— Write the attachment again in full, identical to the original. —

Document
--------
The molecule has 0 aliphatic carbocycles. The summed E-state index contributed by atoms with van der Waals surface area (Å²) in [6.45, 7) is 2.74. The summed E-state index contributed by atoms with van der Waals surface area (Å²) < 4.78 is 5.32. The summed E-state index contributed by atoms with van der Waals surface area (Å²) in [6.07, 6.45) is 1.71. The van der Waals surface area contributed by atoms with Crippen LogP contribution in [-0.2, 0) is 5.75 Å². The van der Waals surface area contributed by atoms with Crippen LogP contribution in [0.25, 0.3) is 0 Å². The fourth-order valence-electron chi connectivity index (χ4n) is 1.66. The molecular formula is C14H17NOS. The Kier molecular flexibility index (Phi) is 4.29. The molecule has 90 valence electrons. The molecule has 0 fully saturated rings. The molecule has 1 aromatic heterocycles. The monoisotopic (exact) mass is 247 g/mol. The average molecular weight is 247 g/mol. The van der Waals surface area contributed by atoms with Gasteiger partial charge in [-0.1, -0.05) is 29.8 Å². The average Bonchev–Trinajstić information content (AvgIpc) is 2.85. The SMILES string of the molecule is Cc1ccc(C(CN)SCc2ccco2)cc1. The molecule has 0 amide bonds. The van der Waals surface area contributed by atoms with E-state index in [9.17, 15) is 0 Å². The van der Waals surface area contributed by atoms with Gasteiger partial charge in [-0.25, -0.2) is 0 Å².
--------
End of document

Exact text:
The molecule has 0 aliphatic carbocycles. The summed E-state index contributed by atoms with van der Waals surface area (Å²) in [6.45, 7) is 2.74. The summed E-state index contributed by atoms with van der Waals surface area (Å²) < 4.78 is 5.32. The summed E-state index contributed by atoms with van der Waals surface area (Å²) in [6.07, 6.45) is 1.71. The van der Waals surface area contributed by atoms with Crippen LogP contribution in [-0.2, 0) is 5.75 Å². The van der Waals surface area contributed by atoms with Crippen LogP contribution in [0.25, 0.3) is 0 Å². The fourth-order valence-electron chi connectivity index (χ4n) is 1.66. The molecular formula is C14H17NOS. The Kier molecular flexibility index (Phi) is 4.29. The molecule has 90 valence electrons. The molecule has 0 fully saturated rings. The molecule has 1 aromatic heterocycles. The monoisotopic (exact) mass is 247 g/mol. The average molecular weight is 247 g/mol. The van der Waals surface area contributed by atoms with Gasteiger partial charge in [-0.1, -0.05) is 29.8 Å². The average Bonchev–Trinajstić information content (AvgIpc) is 2.85. The SMILES string of the molecule is Cc1ccc(C(CN)SCc2ccco2)cc1. The molecule has 0 amide bonds. The van der Waals surface area contributed by atoms with E-state index in [9.17, 15) is 0 Å². The van der Waals surface area contributed by atoms with Gasteiger partial charge in [-0.25, -0.2) is 0 Å².